The country is very religious and conservative but when you have 1 on 1 conversation things changes dramatically. The proposition we got, the number of times we head “do you like Egyptian bananas?” happened more than times than we have fingers and toes. Sure they mostly play the role of “top” and will only receive and not give head. Maybe to them it’s ok and not playing the effeminate role makes ok. A few asked for money afterwards. After a stern no one guy said, give me something anything, even five dollars. Made u realized that if they justified it as a “business” transaction that it’s not gay.

    I never thought in my wildest dream how quiet but pervasive the gay scene really is. Even if they were straight they didnt mind a little nookie nookie action. As long as nobody knows, why not. Sexual orientation label is a western mindset. Getting some action w/ anyone willing to give and not tell the wife and kids is theirs. Lastly I agree I didnt enjoy the aggressive selling. It was annoying actually. But when you realized 80% of Egyptian economy is tourism. A close mouth gets no worm or food on the family’s table.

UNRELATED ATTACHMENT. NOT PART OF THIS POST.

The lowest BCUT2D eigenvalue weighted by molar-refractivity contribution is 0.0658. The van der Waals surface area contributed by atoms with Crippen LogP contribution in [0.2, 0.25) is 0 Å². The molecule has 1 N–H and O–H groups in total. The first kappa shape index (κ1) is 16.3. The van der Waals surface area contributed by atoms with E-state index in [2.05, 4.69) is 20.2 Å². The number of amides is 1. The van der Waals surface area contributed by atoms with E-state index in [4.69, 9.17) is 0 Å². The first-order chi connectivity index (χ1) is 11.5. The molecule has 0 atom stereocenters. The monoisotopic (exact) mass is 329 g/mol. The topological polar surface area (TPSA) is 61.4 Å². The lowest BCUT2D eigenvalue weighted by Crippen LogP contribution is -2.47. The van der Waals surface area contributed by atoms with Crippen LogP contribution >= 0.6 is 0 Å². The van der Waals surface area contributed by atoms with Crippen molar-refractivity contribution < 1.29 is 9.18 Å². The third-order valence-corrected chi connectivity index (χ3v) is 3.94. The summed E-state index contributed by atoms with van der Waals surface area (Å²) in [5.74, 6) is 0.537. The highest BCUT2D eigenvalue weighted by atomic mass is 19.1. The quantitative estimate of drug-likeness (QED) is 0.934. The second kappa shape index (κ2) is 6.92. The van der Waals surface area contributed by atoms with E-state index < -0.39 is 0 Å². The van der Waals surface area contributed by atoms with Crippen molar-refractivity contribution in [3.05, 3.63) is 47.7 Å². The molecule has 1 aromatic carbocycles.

29. I’ve heard a lot about this. It’s “fine” as long as you’re not doing the “feminine” things in sexual poisitions, so I’m not the least bit to surprised to hear how common gay sex is. And yes, I’ve also heard that terms like “gay” or “straight” or even “bi” are strictly Western concepts. It sounds almost like what LGBT life used to be like in the U.S. in the era before the Stonewall Riots in the 1960s or even after! Have you seen “Angels in America?” There’s that whole seen where Roy Cohn insists that he is not a “homosexual,” despite his admittance that he’s had sex with other men, and that takes place in the 1980s!